Published June 8th, 2022 at 6:40 AM
The City Plan Commission rejected the Cocina47 project Tuesday, saying the height of the nine-story proposal was an insult to the years of planning and community meetings that created policies to guide development at the Country Club Plaza.
“One of the most valuable tools that the city and our commission has is to create reliable ground rules for how development is made and to stick to those rules,” said Commissioner Ashley Sandowski.
“To me, 115 feet off of the plan … seems like it’s a slap in the face to the entire process of planning here.”
The commission voted unanimously to recommend denial for the development proposed by Matt Pennington of Drake Development, which called for three floors of restaurants and six upper floors devoted to residential condominiums.
That recommendation now goes to the City Council, which will have the final say.
Pennington is seeking to exceed the 45-foot height limit required by the Plaza Bowl overlay by 115 feet at the northwest corner of 47th Street and Pennsylvania Avenue. It’s currently the location of The Seventh Church of Christ, Scientists. The congregation would relocate to Cocina47.
The proposal comes at a time when the direction of the Plaza, which has had numerous vacancies in recent years and is under joint ownership by two national shopping center operators, is a hot topic.
Pennington said developments like Cocina47 are necessary to bring more activity to the Plaza. He’s also redeveloping the former Jack Henry building next door into a Chiefs Fitness health club and an upscale miniature golf venue called Puttery.
“There’s 28 vacant storefronts on the Plaza,” he said. “We’ve seen a loss of key tenants, Nike, Houston’s, Helzberg Diamonds, and as of recently the Nordstrom flagship store has been a major blow to tenant recruitment.
“There’s lack of available spaces that meet modern tenant demands and that’s what we’ve tried to create here.”
But the overwhelming testimony during the two-hour hearing was from opponents, both neighborhood groups and businesses.
They said the Plaza Bowl overlay, which limits taller buildings to the outer edges of the historic Plaza area, was vital to maintaining its character.
The developer argued his project should be exempted from the height restrictions, pointing out its proximity to taller buildings including 46 Penn Centre, immediately to the north, and Valencia Place across Pennsylvania.
An official at Lockton Cos., the primary tenant of Valencia Place, wrote a letter supporting the Cocina47 plan.
“Lockton is home to more than 1,000 Plaza-based associates,” wrote Nicholas Serrault, Lockton chief of staff.
“Therefore, an economically vibrant and safe Plaza is critical. Matt Pennington has proposed a great multi-story plan for Cocina47 that would benefit Lockton as a neighbor and for our employees.”
But Ken Block of Block Real Estate Services, the developer of 46 Penn, slammed the proposal, saying it would block the views of tenants in his 14-story building that opened in 2020.
He said a private appraiser estimated its value would drop $40 million if it was obstructed.
“This comes down to rules,” Block said. “I don’t want somebody to have a different set of rules than we have.”
Besides the height, another big issue with the Cocina47 plan is its lack of onsite parking. To achieve that goal, the developer had reached agreements with Lockton to use 125 spaces in its garage, and another 127 spaces at a garage at 47th and Belleview.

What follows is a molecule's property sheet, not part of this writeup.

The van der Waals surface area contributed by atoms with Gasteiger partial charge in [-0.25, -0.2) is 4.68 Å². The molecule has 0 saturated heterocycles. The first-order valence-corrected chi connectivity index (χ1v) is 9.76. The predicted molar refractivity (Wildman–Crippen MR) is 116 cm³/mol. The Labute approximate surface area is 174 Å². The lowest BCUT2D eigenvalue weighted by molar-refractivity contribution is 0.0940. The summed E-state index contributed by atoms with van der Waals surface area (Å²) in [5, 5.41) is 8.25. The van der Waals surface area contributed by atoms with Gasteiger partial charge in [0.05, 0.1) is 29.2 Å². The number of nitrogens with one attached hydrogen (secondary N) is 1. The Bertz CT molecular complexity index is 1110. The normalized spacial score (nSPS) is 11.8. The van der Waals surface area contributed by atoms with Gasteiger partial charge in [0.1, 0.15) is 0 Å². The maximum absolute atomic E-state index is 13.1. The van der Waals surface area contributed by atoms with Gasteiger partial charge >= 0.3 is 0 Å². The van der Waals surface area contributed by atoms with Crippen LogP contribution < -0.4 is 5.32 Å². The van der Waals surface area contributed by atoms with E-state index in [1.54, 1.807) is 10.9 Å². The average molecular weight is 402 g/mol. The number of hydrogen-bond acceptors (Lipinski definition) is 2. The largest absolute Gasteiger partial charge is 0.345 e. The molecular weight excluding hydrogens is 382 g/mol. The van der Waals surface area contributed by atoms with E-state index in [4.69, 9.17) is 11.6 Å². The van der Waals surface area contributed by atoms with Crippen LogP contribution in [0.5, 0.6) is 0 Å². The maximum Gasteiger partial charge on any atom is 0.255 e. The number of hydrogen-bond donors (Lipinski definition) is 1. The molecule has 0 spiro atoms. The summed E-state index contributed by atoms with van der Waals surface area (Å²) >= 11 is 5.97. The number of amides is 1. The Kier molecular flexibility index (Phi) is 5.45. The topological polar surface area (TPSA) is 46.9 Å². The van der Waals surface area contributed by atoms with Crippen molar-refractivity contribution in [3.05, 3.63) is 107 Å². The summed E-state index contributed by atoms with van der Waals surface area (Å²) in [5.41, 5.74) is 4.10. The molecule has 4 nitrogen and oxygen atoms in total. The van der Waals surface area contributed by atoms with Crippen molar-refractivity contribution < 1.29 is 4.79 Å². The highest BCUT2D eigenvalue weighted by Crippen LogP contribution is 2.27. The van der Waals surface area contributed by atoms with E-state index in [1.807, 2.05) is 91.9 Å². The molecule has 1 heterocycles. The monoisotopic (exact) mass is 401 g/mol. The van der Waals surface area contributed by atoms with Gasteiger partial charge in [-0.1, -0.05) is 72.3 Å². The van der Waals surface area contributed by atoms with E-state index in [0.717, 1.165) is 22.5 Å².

But several opponents, including a representative for Taubman, a Plaza co-owner, argued that restaurant patrons would use nearby Plaza garages, which are funded partly through a special sales tax charged on sales at Plaza businesses.
“If not convenient, they’ll use Plaza garages,” said Darryl Herring, Taubman vice president of development and construction. “Plaza parking is for customers.”
The Plaza Bowl overlay process also was questioned by the developer and Lockton. While the zoning guidelines date back to 1989, they were not “codified” or made legally binding until 2019.
The City Council approved the stricter enforcement over the objections of the City Plan Commission at the time, which questioned whether the lines were arbitrarily decided for political reasons.
In his letter, Serrault said Lockton shared that concern.
“There are multiple high-rise buildings at the same street line on either side of the proposed Cocina 47,” he wrote.
Returning to the Plaza’s future, Tyler Enders of Made in KC Marketplace, one of the shopping district’s more successful retailers, slammed the stewardship of Taubman and said the Cocina47 project was needed.
“What I want to see most of the Plaza and what my business partners and vendors want to see is activity,” he said.
“We want it to be the most exciting place in Kansas City and for that you need investment. If you look at what Taubman has done, they haven’t invested in the Plaza.
“You have to think outside of the box, you have to be aspirational and what I see is someone (Drake) who’s trying to be incredibly aspirational.”
But Vicki Noteis, president of Historic Kansas City and a former city planning director, said the Cocina47 project was not a reason to ignore the zoning laws now in place at the Plaza.
“Small necessary deviations can always be accommodated and negotiated, but approving the first deviation from this plan for over 100 feet is ridiculous,” she said.
“This is a 100-year decision. Amending the Plaza plan and especially the zoning ought to be for a really good reason. Don’t waste that on this project.”
Flatland contributor Kevin Collison is the founder of CityScene KC, an online source for downtown news and issues.